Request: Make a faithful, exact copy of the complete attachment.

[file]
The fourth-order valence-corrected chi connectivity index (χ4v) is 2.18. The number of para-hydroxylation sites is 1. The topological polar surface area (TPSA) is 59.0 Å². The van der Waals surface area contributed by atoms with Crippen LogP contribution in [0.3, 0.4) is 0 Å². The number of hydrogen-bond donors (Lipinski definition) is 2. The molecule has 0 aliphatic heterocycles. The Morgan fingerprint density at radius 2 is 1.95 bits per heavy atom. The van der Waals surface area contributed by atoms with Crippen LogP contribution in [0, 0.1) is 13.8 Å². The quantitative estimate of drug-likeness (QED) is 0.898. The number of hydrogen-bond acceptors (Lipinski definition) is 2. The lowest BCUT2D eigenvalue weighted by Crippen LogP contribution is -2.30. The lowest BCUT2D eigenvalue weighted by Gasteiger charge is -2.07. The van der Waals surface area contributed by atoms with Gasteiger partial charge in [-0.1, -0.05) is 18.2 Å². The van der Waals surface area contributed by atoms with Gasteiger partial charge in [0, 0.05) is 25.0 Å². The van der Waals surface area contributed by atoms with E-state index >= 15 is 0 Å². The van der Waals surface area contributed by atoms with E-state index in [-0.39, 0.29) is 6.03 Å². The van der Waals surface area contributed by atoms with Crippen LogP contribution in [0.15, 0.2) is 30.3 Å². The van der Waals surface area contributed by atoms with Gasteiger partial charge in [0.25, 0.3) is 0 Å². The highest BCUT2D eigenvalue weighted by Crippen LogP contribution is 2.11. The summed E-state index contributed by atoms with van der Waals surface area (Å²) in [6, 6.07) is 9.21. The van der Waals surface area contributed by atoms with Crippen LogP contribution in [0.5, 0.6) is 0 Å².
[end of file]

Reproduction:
The fourth-order valence-corrected chi connectivity index (χ4v) is 2.18. The number of para-hydroxylation sites is 1. The topological polar surface area (TPSA) is 59.0 Å². The van der Waals surface area contributed by atoms with Crippen LogP contribution in [0.3, 0.4) is 0 Å². The number of hydrogen-bond donors (Lipinski definition) is 2. The molecule has 0 aliphatic heterocycles. The Morgan fingerprint density at radius 2 is 1.95 bits per heavy atom. The van der Waals surface area contributed by atoms with Crippen LogP contribution in [0, 0.1) is 13.8 Å². The quantitative estimate of drug-likeness (QED) is 0.898. The number of hydrogen-bond acceptors (Lipinski definition) is 2. The lowest BCUT2D eigenvalue weighted by Crippen LogP contribution is -2.30. The lowest BCUT2D eigenvalue weighted by Gasteiger charge is -2.07. The van der Waals surface area contributed by atoms with Gasteiger partial charge in [-0.1, -0.05) is 18.2 Å². The van der Waals surface area contributed by atoms with Gasteiger partial charge in [0, 0.05) is 25.0 Å². The van der Waals surface area contributed by atoms with E-state index >= 15 is 0 Å². The van der Waals surface area contributed by atoms with E-state index in [-0.39, 0.29) is 6.03 Å². The van der Waals surface area contributed by atoms with Crippen LogP contribution in [0.15, 0.2) is 30.3 Å². The van der Waals surface area contributed by atoms with Gasteiger partial charge in [0.25, 0.3) is 0 Å². The highest BCUT2D eigenvalue weighted by Crippen LogP contribution is 2.11. The summed E-state index contributed by atoms with van der Waals surface area (Å²) in [6, 6.07) is 9.21. The van der Waals surface area contributed by atoms with Crippen LogP contribution in [0.5, 0.6) is 0 Å².